Guiding grandparents in raising grandchildren Organization to offer support to '2nd shift'

September 15, 1997|By Carolyn Melago | Carolyn Melago,CONTRIBUTING WRITER

Dora Dailey took on the role of a mother again in her 50s.

Her son and daughter are grown, but the 59-year-old woman rises at 7 every morning in her Laurel home to cook breakfast for her 7- and 4-year-old granddaughters. She brushes their hair, chooses their outfits and watches them climb on the school bus.

Despite her chronic diabetes and high blood pressure, Dailey spends the afternoon caring for a third granddaughter, a pre-schooler who will be 2 next month.

She is a charter member of Grandparents Raising Grandchildren, a new group designed to give Howard County grandparents who find themselves re-experiencing the stresses of parenthood the support they haven't found elsewhere and to lessen the demands on their emotions and pocketbooks.

"I don't feel I've missed out," Dailey says about what she thought would be her relaxed retirement years. But she admits that helping her son raise three little girls in the '90s is sometimes a struggle.

Dailey is a member of a growing group. Although the number of grandparents raising grandchildren in Howard County is not available, national statistics indicate an increase. The U.S. Census Bureau reports that nearly 4 million children were living with their grandparents in 1996, up from 3.3 million in 1991.

Grandparents Raising Grandchildren is the creation of Ellen Willinghan, owner of Aging Resources Inc., a geriatric care provider, and a Howard County grandmother who asked to remain anonymous because of a legal battle for custody of her grandson. The pair agreed that a monthly forum was needed for these "second shift" parents, who hadn't diapered, dressed or disciplined children in years and lacked a peer group.

Willinghan says the new group, which is being organized by the county's Department of Citizens' Services, has heard from about a dozen grandparents, with others calling every day.

"It started out as a slow trickle, but we've been getting more and more," she says, adding that she hopes 25 to 30 grandparents will attend the first meeting at the East Columbia Library Oct. 25.

Many of the social ills prompting people to assume custody of their grandchildren -- substance abuse, child abuse, neglect or homelessness -- are not usually associated with Howard County.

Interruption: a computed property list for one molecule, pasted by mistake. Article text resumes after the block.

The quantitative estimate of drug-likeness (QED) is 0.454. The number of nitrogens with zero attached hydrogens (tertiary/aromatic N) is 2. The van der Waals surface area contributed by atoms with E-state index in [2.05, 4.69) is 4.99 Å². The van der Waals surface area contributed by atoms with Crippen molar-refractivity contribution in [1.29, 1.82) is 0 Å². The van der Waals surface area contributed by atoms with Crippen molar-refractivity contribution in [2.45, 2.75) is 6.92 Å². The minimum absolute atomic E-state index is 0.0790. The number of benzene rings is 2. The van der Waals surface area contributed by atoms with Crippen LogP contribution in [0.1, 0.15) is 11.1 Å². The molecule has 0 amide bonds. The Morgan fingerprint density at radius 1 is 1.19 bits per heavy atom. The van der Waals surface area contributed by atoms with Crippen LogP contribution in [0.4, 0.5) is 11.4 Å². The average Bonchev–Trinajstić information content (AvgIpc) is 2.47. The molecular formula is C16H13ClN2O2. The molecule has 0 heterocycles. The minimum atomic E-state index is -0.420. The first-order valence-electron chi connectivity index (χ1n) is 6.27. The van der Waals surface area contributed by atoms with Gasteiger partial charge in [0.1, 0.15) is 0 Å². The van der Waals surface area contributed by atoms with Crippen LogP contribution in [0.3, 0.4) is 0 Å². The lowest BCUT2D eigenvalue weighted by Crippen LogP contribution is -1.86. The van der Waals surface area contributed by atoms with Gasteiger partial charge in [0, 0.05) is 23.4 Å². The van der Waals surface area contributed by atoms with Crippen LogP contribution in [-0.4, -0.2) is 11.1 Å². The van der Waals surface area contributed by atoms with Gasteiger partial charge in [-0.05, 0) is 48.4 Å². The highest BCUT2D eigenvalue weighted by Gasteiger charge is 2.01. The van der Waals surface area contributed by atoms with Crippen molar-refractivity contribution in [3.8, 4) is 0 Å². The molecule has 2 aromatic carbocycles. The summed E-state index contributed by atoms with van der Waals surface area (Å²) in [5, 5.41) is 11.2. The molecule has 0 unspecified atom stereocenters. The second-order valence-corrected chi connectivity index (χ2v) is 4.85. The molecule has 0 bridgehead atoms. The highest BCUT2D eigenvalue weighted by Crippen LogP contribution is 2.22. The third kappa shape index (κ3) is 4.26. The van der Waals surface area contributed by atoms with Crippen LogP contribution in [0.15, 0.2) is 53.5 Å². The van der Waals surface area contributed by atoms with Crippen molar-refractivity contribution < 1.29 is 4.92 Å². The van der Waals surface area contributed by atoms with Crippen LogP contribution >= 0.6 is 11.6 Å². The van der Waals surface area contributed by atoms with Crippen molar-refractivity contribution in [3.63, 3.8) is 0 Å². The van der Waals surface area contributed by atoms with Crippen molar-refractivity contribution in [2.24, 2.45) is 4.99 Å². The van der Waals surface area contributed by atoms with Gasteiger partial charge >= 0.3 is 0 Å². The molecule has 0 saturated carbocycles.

But Willinghan said the interest in a group for grandparent-headed households is proof that these problems have reached the area.

"People move out to Howard County thinking they're removing their kids from drug problems, and they aren't because it's everywhere," she says.

When drugs or poverty force parents to relinquish custody of their children, grandparents who step in may be too embarrassed or ashamed to seek help, she says.

"If there's an illness or death, it's OK in those circumstances," Willinghan says. "But if it's an addiction or teen pregnancy or something people look down on, then the grandparents feel they've failed."

Virginia, a 57-year-old grandmother who works at a school in Howard County, feels this guilt over her son's substance abuse problem. She has had to quit her job several times to raise her son's 4-year-old daughter and 5-year-old son.

"When I have them here, I feel high, happy, up, because I know they're OK," says Virginia, who asked that her last name not be used. "When they're not here, that's when I worry."

Both Virginia and Dailey say that they hope Grandparents Raising Grandchildren will not only provide emotional support but also help in locating financial assistance.

Dailey said that after buying clothing and food for the three girls, she doesn't have much money for the piano and gymnastics lessons she would like her granddaughters to take. Virginia would like to stay at home with her grandchildren, but she is divorced, and not working would make paying the bills a struggle.

These predicaments are typical of grandparents raising children and illustrate the need for a support group, according to Dot Keczmerski, a mental health coordinator with the county Office on Aging. Many grandparents are retired with fixed incomes and must turn to public assistance for the first time in their lives; others don't ask for help and drain their savings.

Beyond financial trouble, grandparents also face bureaucratic roadblocks: Visiting a doctor or enrolling in school is a challenge for grandparents without official custody or guardianship.

"They have difficulty receiving access to resources. They aren't shown the same openness that's shown to natural parents," Keczmerski says. "They aren't familiar with the system and are kind of out of the loop."

Both Dailey and Virginia say caring for their grandchildren is fulfilling despite these strains.

"I love to have them around," Dailey says. "These kids are a lot of help."

Her granddaughters remind her to take her insulin and blood pressure medication, suggest remedies for her arthritis and always tell her to pray. She hopes Grandparents Raising Grandchildren can improve the little girls' lives.

And Virginia believes the group may be able to help her obtain custody of her grandchildren.

"I don't have a lot of money, but I do have a lot of love," Virginia says. "That's what I can give."

Pub Date: 9/15/97

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